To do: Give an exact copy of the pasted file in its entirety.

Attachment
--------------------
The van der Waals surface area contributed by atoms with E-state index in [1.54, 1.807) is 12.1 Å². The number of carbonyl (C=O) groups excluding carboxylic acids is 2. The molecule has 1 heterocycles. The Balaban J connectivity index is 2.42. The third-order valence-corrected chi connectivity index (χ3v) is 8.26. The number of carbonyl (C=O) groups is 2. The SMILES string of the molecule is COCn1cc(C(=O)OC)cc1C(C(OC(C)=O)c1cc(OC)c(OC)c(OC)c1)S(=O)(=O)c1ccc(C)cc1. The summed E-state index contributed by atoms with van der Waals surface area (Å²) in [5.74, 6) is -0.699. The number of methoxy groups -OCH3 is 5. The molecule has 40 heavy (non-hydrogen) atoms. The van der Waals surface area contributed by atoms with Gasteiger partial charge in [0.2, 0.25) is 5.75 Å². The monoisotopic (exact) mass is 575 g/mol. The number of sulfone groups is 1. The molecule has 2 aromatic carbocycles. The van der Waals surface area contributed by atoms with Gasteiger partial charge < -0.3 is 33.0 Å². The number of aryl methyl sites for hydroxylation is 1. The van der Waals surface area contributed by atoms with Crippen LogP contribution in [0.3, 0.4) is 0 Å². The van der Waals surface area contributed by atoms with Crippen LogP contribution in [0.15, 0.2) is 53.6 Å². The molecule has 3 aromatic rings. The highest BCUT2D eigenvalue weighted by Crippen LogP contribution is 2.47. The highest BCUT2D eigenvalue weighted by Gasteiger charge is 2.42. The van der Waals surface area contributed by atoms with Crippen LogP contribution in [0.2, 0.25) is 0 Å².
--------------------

The van der Waals surface area contributed by atoms with E-state index in [1.54, 1.807) is 12.1 Å². The number of carbonyl (C=O) groups excluding carboxylic acids is 2. The molecule has 1 heterocycles. The Balaban J connectivity index is 2.42. The third-order valence-corrected chi connectivity index (χ3v) is 8.26. The number of carbonyl (C=O) groups is 2. The SMILES string of the molecule is COCn1cc(C(=O)OC)cc1C(C(OC(C)=O)c1cc(OC)c(OC)c(OC)c1)S(=O)(=O)c1ccc(C)cc1. The summed E-state index contributed by atoms with van der Waals surface area (Å²) in [5.74, 6) is -0.699. The number of methoxy groups -OCH3 is 5. The molecule has 40 heavy (non-hydrogen) atoms. The van der Waals surface area contributed by atoms with Gasteiger partial charge in [0.2, 0.25) is 5.75 Å². The monoisotopic (exact) mass is 575 g/mol. The number of sulfone groups is 1. The molecule has 2 aromatic carbocycles. The van der Waals surface area contributed by atoms with Gasteiger partial charge < -0.3 is 33.0 Å². The number of aryl methyl sites for hydroxylation is 1. The van der Waals surface area contributed by atoms with Crippen LogP contribution in [0.3, 0.4) is 0 Å². The van der Waals surface area contributed by atoms with Crippen LogP contribution in [0.15, 0.2) is 53.6 Å². The molecule has 3 aromatic rings. The highest BCUT2D eigenvalue weighted by Crippen LogP contribution is 2.47. The highest BCUT2D eigenvalue weighted by Gasteiger charge is 2.42. The van der Waals surface area contributed by atoms with Crippen LogP contribution in [0.2, 0.25) is 0 Å².